Kate Bush’s Running Up That Hill Synth Sounds

Kate Bush has had an enormous impact on modern music, as a musician her adoption of the Yamaha CS-80 synth and CMI Fairlight sampler empowered her to be more creative. Bush released four albums before finally building her own studio in 1985, and subsequently released her fifth album, Hounds of Love which featured Running Up That Hill (A Deal with God). The album was an art-rock masterpiece with heavy synthpop overtones; it topped charts and is regarded as her finest album.

Kate Bush Synths

On many of Kate Bush’s early albums, she used the Yamaha CS-80 as her main composition instrument. She seemed to favour it particularly for its touch-sensitivity, and it was one of the few synths that offered the feature at the time. Bush mainly relied on the synths presets, and utilising its touch-sensitivity allowed her to create more organic-sounding tracks, which worked for her as she would often layer the CS-80 with real acoustic instruments, such as cellos and the balalaika.

The Fairlight CMI was released in 1979, and Kate Bush was an early user, utilising it on several tracks from her 1980 album Never For Ever. The Fairlight soon replaced the CS-80 as her main instrument and ended up being used heavily on Hounds of Love, providing many of the album’s signature sounds. Arturia has created software emulations of both the Yamaha CS-80 and the Fairlight CMI, and I’ll use these throughout the article.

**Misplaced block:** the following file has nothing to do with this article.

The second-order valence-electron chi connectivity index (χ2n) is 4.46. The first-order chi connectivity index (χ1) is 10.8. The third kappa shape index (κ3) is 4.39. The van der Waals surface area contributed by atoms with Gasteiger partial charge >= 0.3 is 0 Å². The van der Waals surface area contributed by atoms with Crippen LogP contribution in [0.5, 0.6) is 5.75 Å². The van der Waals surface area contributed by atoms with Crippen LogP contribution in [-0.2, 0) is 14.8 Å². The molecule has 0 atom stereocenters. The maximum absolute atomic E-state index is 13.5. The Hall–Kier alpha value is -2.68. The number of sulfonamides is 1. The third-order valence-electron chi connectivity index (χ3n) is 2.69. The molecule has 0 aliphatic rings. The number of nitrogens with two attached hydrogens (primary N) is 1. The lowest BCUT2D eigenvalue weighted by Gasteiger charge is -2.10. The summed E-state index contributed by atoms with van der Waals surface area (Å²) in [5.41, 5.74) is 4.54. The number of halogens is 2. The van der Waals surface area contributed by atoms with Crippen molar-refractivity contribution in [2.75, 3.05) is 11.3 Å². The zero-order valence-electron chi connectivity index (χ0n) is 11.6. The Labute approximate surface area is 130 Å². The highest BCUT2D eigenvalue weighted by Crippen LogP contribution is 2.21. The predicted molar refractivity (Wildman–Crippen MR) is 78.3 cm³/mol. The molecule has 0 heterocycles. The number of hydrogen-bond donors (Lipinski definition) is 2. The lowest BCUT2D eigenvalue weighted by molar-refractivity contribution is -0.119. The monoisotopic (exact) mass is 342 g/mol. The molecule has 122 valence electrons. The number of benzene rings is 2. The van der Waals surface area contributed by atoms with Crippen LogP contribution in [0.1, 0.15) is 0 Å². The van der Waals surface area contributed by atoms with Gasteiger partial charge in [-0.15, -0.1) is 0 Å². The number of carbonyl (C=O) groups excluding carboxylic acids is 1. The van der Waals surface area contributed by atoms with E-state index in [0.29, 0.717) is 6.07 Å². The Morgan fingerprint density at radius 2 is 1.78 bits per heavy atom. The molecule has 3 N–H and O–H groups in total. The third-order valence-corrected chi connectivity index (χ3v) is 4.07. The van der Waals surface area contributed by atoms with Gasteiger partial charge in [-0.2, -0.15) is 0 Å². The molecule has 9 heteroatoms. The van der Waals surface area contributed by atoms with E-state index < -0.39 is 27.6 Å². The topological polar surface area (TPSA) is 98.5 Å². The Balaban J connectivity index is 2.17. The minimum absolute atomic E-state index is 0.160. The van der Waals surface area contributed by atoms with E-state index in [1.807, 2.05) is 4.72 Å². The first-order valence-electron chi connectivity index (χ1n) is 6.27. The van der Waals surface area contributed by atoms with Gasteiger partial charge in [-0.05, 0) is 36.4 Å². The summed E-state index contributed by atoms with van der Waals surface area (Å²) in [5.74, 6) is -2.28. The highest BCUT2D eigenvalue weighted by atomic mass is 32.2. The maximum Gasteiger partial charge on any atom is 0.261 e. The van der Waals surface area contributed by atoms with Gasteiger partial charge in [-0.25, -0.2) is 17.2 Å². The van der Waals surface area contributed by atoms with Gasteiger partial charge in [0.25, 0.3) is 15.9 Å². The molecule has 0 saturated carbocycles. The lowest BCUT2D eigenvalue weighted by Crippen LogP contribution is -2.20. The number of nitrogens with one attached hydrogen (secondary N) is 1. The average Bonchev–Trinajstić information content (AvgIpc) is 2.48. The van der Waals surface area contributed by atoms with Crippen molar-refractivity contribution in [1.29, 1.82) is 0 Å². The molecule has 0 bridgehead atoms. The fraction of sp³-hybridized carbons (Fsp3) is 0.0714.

kate bush synth fairlight

Making Running Up That Hill

Kate Bush’s most well-known song, Running Up That Hill (A Deal With God) is full of strange tones, with a dreamy background that transcends the usual synthpop palette of the era. In a 1985 interview with International Musician magazine, Kate outlined how Running Up That Hill came together, starting with the Fairlight and a LinnDrum, with a Quantec reverb unit used to create the drone. Here’s the full quote: